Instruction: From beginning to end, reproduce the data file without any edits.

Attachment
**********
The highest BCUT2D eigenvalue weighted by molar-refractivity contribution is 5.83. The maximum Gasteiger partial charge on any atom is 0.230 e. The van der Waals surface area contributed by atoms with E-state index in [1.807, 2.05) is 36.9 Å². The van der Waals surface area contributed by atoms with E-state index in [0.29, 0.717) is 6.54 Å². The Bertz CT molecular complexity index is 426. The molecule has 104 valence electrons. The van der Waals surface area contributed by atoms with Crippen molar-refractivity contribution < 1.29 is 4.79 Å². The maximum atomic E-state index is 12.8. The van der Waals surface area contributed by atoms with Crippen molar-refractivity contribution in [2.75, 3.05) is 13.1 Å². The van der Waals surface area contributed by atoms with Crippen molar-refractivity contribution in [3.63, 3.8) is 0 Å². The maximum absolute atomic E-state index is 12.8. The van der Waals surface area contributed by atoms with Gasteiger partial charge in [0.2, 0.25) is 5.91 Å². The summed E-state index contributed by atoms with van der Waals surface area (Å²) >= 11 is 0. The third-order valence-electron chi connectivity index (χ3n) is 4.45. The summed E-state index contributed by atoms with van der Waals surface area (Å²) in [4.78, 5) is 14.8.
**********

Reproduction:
The highest BCUT2D eigenvalue weighted by molar-refractivity contribution is 5.83. The maximum Gasteiger partial charge on any atom is 0.230 e. The van der Waals surface area contributed by atoms with E-state index in [1.807, 2.05) is 36.9 Å². The van der Waals surface area contributed by atoms with E-state index in [0.29, 0.717) is 6.54 Å². The Bertz CT molecular complexity index is 426. The molecule has 104 valence electrons. The van der Waals surface area contributed by atoms with Crippen molar-refractivity contribution < 1.29 is 4.79 Å². The maximum atomic E-state index is 12.8. The van der Waals surface area contributed by atoms with Crippen molar-refractivity contribution in [2.75, 3.05) is 13.1 Å². The van der Waals surface area contributed by atoms with Crippen molar-refractivity contribution in [3.63, 3.8) is 0 Å². The maximum absolute atomic E-state index is 12.8. The van der Waals surface area contributed by atoms with Gasteiger partial charge in [0.2, 0.25) is 5.91 Å². The summed E-state index contributed by atoms with van der Waals surface area (Å²) >= 11 is 0. The third-order valence-electron chi connectivity index (χ3n) is 4.45. The summed E-state index contributed by atoms with van der Waals surface area (Å²) in [4.78, 5) is 14.8.